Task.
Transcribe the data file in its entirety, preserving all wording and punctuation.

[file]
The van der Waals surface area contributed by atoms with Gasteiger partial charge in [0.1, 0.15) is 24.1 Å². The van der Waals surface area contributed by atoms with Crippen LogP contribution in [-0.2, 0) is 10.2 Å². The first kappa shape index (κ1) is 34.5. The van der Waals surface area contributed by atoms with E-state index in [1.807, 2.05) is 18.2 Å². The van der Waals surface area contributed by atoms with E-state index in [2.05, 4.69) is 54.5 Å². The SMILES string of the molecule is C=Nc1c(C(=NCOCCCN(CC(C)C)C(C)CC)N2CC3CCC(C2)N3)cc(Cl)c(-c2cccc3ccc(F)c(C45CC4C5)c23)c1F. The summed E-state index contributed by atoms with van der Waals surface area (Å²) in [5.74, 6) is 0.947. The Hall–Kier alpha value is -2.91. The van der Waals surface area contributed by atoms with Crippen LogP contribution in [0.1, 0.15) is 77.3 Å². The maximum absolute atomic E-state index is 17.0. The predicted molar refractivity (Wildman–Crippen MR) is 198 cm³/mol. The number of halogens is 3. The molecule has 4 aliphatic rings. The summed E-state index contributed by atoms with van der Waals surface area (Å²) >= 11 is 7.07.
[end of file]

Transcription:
The van der Waals surface area contributed by atoms with Gasteiger partial charge in [0.1, 0.15) is 24.1 Å². The van der Waals surface area contributed by atoms with Crippen LogP contribution in [-0.2, 0) is 10.2 Å². The first kappa shape index (κ1) is 34.5. The van der Waals surface area contributed by atoms with E-state index in [1.807, 2.05) is 18.2 Å². The van der Waals surface area contributed by atoms with E-state index in [2.05, 4.69) is 54.5 Å². The SMILES string of the molecule is C=Nc1c(C(=NCOCCCN(CC(C)C)C(C)CC)N2CC3CCC(C2)N3)cc(Cl)c(-c2cccc3ccc(F)c(C45CC4C5)c23)c1F. The summed E-state index contributed by atoms with van der Waals surface area (Å²) in [5.74, 6) is 0.947. The Hall–Kier alpha value is -2.91. The van der Waals surface area contributed by atoms with Crippen LogP contribution in [0.1, 0.15) is 77.3 Å². The maximum absolute atomic E-state index is 17.0. The predicted molar refractivity (Wildman–Crippen MR) is 198 cm³/mol. The number of halogens is 3. The molecule has 4 aliphatic rings. The summed E-state index contributed by atoms with van der Waals surface area (Å²) >= 11 is 7.07.